“If you ask me in a week, I may have a different five … but let’s say ‘The Dollmaker’ by Harriette Simpson Arnow, ‘Collected Poems’ by Robert Hayden, ‘Them’ by Joyce Carol Oates … let me think …” Anna Clark paused for a long time, searching for two more books to complete her top five Detroit-centric reads. The list, she insisted, is just for now — likely to change imminently. She thought about her last two spots, taking a few minutes to mull it over.
It took her a while, not because there aren’t many authors to choose from, but because there are too many.
Much like Detroit’s art and music scenes, the city’s literary culture is immense. Detroit’s literary history for litbuffs is as rich as the legacy of Motown for the rest of the country. The city’s neighborhoods and buildings serve as backdrops for Pulitzer Prize-winning books, Poet Laureates were born and raised inside the city’s arms and major historical events that shaped the city’s history also shaped the story arcs of nationally recognized literature.
Unlike the art and music scene, however, the literary scene passes under most people’s radar.
“I think part of it is with visual art and with music — those are things that a person can encounter without trying,” Clark said. “You turn on the radio and there’s Detroit music on. You drive down the road and you see a lot of Detroit art. It’s right there. And I think with literature, it’s very present, but it’s not always visible in the same way. The people that find it tend to be looking for it.”
And those who are looking need not look much further than Literary Detroit, an organization that UM graduate Anna Clark founded with the goal of cultivating a literary scene in Detroit. Founded in 2012, Clark and other volunteers noticed that Detroit was being passed over by book tour authors, even if their works were set in Detroit and even if they themselves were from the city. Literary Detroit’s mission is to put Detroit on the country’s lit-scene map.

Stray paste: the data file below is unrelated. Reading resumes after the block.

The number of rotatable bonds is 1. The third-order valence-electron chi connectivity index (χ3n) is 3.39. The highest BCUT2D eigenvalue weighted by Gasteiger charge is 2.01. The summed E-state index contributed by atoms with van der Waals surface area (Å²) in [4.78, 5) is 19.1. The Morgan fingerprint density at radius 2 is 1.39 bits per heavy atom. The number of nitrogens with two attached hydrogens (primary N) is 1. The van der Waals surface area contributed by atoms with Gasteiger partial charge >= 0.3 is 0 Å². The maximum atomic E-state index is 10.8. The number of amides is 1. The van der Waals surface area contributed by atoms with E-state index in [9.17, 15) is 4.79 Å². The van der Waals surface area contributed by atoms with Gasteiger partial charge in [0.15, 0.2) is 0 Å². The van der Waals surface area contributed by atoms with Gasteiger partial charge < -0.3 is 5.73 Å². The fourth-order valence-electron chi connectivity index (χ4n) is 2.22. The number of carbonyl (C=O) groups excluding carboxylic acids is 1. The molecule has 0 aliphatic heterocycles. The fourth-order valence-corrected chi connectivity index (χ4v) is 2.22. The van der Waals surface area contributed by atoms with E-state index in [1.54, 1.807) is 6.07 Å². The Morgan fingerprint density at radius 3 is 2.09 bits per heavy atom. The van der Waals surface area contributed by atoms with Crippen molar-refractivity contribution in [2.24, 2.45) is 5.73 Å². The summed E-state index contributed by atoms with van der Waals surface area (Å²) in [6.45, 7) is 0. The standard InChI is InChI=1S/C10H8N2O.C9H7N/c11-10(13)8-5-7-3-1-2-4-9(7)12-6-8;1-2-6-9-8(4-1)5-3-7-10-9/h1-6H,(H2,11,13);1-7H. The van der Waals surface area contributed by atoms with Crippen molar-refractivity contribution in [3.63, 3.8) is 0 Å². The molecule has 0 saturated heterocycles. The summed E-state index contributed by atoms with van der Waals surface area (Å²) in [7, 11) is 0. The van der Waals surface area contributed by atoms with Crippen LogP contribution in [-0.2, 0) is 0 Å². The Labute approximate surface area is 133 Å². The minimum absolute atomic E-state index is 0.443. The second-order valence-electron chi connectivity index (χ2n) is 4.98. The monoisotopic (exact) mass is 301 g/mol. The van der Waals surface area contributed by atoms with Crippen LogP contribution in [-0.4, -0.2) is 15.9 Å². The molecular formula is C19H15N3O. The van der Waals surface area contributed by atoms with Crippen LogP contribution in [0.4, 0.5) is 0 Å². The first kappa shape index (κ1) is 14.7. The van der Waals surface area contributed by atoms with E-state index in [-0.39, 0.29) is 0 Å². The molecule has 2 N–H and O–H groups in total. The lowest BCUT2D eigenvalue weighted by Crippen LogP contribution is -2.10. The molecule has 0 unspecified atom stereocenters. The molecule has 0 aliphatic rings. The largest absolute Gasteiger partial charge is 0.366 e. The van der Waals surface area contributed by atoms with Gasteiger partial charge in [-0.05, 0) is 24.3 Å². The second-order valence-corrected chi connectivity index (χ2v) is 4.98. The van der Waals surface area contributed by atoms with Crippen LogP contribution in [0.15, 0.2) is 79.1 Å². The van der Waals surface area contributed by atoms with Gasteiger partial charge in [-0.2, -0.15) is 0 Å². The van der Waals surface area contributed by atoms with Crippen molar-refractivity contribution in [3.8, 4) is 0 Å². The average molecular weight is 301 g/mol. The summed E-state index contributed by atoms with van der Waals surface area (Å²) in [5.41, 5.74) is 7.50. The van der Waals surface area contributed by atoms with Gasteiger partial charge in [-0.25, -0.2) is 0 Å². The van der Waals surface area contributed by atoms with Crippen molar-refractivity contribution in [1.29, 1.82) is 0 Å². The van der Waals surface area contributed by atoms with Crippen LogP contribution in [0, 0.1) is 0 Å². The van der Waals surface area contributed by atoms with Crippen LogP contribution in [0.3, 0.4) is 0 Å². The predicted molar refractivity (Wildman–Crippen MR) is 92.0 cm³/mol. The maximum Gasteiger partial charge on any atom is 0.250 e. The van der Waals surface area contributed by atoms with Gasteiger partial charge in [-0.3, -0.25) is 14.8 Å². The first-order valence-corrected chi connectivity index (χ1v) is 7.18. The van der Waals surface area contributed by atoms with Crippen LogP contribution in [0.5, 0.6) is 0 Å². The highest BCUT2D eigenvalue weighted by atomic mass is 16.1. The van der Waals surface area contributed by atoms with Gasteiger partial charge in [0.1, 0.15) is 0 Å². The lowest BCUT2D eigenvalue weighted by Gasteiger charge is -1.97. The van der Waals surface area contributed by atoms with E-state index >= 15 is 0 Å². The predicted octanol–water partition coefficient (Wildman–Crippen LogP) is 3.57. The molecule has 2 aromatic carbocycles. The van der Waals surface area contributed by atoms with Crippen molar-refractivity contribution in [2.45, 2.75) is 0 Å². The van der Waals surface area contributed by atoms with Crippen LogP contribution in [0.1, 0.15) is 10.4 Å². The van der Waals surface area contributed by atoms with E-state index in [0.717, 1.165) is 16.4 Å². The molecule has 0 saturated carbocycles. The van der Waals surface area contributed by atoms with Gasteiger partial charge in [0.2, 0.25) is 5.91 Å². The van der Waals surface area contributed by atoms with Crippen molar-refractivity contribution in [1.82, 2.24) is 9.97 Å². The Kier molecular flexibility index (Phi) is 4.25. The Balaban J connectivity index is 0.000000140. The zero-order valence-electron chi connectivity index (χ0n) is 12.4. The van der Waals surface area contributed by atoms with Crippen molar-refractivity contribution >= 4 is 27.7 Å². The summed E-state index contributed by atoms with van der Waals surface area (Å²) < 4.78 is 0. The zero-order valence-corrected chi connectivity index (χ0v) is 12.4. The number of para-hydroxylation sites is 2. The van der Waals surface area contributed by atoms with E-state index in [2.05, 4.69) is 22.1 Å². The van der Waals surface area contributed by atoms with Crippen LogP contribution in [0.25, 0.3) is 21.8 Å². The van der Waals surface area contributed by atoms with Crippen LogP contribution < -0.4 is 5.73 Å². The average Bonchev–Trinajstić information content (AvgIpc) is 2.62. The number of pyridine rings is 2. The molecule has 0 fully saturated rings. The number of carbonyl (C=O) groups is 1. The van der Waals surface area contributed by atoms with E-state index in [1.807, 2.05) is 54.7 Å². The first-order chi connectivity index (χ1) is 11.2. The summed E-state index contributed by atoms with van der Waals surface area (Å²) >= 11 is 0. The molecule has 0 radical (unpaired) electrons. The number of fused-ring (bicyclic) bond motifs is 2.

Literary Detroit organizes interactive literary events around the city that are free and open to the public, including readings by authors, book swaps and reading series. In February, they’ll kick off their Motor City Signal Series at Signal-Return, a letterpress company in Eastern Market. The series features themes like sex, identities, journeys and belonging. The events feature performances from writers, singers and painters, including Write-A-House winner Casey Rocheteau, and hip-hop duo Passalacqua.
Organizing events isn’t the only way that Clark helps to boost Detroit’s literary culture — in fact, she recently helped compile and edit stories from literary greats in “A Detroit Anthology,” which was published last year.
“It’s very diverse — the youngest contributor is 18 years old, the oldest contributor is in her 90s — because the city has changed so much within living memory, a lot of the stories people tell capture different moments in time,” Clark said. “ ‘The Anthology’ is as diverse as the city is.”
“The Anthology” steps away from the usual explanations that surround the city in mainstream press and instead explores the conversational aspects of what Clark calls everyday “lived experiences.” Some of the authors featured in the book include Grace Lee Boggs, Desiree Cooper, Dream Hampton and Shaka Senghor.
Despite this recent publication, however, Clark believes there are a plethora of stories yet to be told about present-day Detroit.
“A lot of Detroit fiction that is out there is midcentury, and there’s not a lot that has come out of the last 15 years,” Clark said. “There’s more to be said. The city is such a powerful home for stories.”